12 Thoughtful Productivity Tools to Help You Get Things Done

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12 Thoughtful Productivity Tools to Help You Get Things Done

Do you want to be more productive in your daily life?

Are you ready to take a break from technology-based productivity tools, such as apps, computer programs, and digital devices?

While technology can be helpful when it comes to getting things done, there’s something to be said about analog productivity tools.

In this post, I offer a collection of twelve thoughtful productivity tools to help you gain some perspective, be more focused, and inspire you to take action, today.

Keep in mind, these tips aren’t your typical productivity tools.

They offer a completely different way of looking at the productivity puzzle.

We’re going to take a look at how your productivity levels are influenced by your perspective, focus, environment, and inspiration.

Get ready to give your productivity levels a boost with these thoughtful tools!




A large wall calendar.

An easy way to gain some much-needed perspective in your work and long-term goals is to use a large wall calendar.  Having a large wall calendar nearby allows you to see “the big picture” when it comes to your work today, and on a monthly and yearly basis. All you have to do is mark down key milestones and dates for your upcoming goals, dreams, and future accomplishments.

You can use a monthly calendar to keep track of big dates, or you can even use a full-sized wall calendar with all of the months of the year laid out, one by one. Want to create your own printable calendars with ease? Take a look at my calendar printable collection here.

View your workspace objectively.

We’re all familiar with our workspaces, be they a kitchen table, a corner office, or a cubicle. Yet, when’s the last time you viewed your workspace as an objective area? This eye-opening exercise allows you to see a space as it truly is; without personal judgments, emotions, or biases clouding your vision.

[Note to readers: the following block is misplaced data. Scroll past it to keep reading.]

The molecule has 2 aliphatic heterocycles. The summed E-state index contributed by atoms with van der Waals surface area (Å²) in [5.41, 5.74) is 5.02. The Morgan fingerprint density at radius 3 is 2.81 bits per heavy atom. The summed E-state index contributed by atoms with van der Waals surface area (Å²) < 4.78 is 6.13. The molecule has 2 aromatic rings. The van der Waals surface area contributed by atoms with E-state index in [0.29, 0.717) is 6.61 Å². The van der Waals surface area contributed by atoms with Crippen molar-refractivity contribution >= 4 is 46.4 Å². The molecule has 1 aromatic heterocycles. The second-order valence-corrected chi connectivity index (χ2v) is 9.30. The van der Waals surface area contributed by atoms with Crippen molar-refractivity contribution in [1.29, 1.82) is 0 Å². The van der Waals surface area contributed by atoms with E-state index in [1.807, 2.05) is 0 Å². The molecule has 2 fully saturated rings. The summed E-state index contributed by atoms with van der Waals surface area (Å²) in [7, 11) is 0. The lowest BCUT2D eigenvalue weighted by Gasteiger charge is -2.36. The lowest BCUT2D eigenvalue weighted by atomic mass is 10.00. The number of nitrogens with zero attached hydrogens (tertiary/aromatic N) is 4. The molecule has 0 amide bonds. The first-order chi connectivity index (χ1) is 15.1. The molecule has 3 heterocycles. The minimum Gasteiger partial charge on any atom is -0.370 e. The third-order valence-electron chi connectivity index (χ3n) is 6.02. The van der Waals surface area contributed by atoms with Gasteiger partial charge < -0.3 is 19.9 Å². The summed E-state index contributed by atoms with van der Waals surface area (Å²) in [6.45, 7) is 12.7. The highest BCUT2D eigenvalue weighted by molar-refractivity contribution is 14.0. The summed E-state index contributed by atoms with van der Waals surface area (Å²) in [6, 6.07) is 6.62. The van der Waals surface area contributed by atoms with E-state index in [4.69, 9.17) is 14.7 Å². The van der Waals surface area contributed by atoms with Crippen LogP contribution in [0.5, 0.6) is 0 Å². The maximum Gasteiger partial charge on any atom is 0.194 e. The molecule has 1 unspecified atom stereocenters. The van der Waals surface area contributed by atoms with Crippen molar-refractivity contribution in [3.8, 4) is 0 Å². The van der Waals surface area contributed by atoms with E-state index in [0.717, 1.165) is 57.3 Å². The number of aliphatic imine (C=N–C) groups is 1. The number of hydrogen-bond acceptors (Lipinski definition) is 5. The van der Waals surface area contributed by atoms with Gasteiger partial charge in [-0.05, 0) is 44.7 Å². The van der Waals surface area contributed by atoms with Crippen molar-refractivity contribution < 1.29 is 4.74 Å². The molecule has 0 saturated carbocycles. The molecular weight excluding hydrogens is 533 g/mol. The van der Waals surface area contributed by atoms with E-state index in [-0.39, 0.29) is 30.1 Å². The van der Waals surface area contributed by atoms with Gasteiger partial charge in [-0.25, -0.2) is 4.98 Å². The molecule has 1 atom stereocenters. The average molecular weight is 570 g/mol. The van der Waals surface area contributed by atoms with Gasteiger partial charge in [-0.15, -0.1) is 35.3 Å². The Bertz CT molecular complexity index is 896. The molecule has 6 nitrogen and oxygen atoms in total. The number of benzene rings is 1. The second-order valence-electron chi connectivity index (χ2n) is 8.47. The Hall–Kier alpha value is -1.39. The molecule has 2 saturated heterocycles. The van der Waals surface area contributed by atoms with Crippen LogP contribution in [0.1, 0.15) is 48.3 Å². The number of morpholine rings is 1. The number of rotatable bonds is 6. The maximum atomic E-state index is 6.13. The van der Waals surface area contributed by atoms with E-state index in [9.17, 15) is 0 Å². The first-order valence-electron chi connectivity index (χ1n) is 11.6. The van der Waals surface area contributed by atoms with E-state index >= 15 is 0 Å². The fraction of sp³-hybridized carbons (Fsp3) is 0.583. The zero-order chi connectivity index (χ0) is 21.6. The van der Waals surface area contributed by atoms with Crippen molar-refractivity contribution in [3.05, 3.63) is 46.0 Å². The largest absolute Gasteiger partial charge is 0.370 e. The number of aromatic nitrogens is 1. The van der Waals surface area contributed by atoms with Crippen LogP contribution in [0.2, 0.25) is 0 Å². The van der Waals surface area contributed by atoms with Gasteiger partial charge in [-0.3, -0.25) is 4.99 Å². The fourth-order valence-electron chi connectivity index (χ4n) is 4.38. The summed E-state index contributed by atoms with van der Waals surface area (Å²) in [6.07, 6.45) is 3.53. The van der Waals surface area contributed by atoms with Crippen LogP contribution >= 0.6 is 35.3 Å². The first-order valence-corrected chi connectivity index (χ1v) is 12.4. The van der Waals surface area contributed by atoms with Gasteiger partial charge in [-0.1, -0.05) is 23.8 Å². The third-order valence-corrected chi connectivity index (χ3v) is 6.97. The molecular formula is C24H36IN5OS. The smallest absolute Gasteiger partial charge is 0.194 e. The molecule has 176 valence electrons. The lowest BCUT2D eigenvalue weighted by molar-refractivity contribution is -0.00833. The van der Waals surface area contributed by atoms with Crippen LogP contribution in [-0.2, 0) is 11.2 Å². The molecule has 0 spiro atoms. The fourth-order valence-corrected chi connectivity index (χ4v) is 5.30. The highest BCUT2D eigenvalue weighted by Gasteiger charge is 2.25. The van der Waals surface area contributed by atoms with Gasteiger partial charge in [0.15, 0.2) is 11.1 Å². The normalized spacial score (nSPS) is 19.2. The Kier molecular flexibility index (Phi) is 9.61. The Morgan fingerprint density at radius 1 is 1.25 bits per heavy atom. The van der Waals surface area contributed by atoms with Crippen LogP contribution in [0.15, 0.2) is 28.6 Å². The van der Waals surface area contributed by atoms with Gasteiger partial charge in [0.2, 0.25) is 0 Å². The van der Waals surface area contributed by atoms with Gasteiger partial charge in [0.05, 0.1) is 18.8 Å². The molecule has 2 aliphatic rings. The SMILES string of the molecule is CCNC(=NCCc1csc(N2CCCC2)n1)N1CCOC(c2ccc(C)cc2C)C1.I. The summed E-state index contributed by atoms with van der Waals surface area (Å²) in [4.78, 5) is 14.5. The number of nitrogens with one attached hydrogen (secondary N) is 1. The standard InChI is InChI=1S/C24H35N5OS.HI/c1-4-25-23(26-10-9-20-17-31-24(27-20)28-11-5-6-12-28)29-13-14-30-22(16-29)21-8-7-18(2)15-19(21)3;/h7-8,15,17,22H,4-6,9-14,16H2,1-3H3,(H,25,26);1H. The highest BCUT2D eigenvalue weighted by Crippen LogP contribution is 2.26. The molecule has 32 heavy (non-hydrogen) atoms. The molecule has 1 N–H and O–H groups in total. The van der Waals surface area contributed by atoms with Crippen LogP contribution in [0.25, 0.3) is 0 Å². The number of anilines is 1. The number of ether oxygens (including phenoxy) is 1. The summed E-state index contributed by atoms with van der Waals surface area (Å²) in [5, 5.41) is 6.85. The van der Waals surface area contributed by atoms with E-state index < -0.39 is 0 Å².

To view your workspace objectively, physically remove yourself from your workspace; you can stand directly outside of your office or in the doorway, or take three to five large steps back from your workspace. Now, give yourself a few moments to really look and take the scene in, just as you would if you were admiring the view from a mountain.

What items, tools, materials, furniture, and office supplies are present? Likewise, what’s visibly absent? Is there anything in your workspace that doesn’t belongings the workspace? Once you’ve identified what belongs, and what doesn’t, you can take steps to declutter or rearrange items so they work better for your needs.

Make a timeline.

This tool can be used to give you perspective on a situation, such as your professional career, academic career, a relationship with someone, a hobby or project, personal concerns, and more.

To begin, round-up a piece of paper and a pencil. Write the title of your timeline at the top of the page, and then think about how far back you’d like to go back in time. Depending on what situation you’re evaluating, this could a couple of days, weeks, months, or even years. Once your clear, write down the different days of the week, months, or years as necessary. Then, begin to fill in all the different events, activities, and milestones in chronologic order.

You may find it slow going at first trying to remember things, but keep at it. Once you get on a roll, your memories will become clearer, and clearer. In fact, realizations may start to leap out at you, and you might have a lightbulb “aha” moment of perspective of which you were previously unaware.

Keep a productivity diary.

Being productive is one thing, but making marked progress is entirely another. One way to track your progress in your work is to keep a productivity diary. This journal contains key information surrounding your work, including personal and professional projects, different tools, systems, and completed tasks.

It’s easy to create a diary (all you need is a notebook and a pen), but you’ll get the most out of it if you update your notes on a daily basis, and make regular improvements in your work style. Want to create your own productivity diary? Learn more about creating a productivity diary in my post here.


Write in a notebook.

Notebooks are handy for containing information in a single place. Not only that, but you can really dive in with your favorite writing implements and simply focus on the task at hand. There’s no computers, phones, apps, programs, or alerts to distract you from what you’re doing.

Try writing in a notebook when you need to focus, plan, or manage items related to a specific subject or situation. Need to switch gears to a different subject? Simply use a different notebook! Want help organizing your own notebook? You can get started with my notebook organizing post here.

Wear a wristwatch.

Wearing a wristwatch literally keeps a timekeeping device at your fingertips. Plus, you don’t have to worry about being distracted by a phone text or message, or dropping or losing your phone when you’re out and about.

So, select your favorite brand or style, and tell time the fashionable and productive way!

Use earplugs or noise-cancelling headphones.

Sometimes, an office, household, or classroom becomes too noisy in which to work. That’s why it can be a great idea to have a pair of noise-cancelling headphones or earplugs on hand to use in a pinch.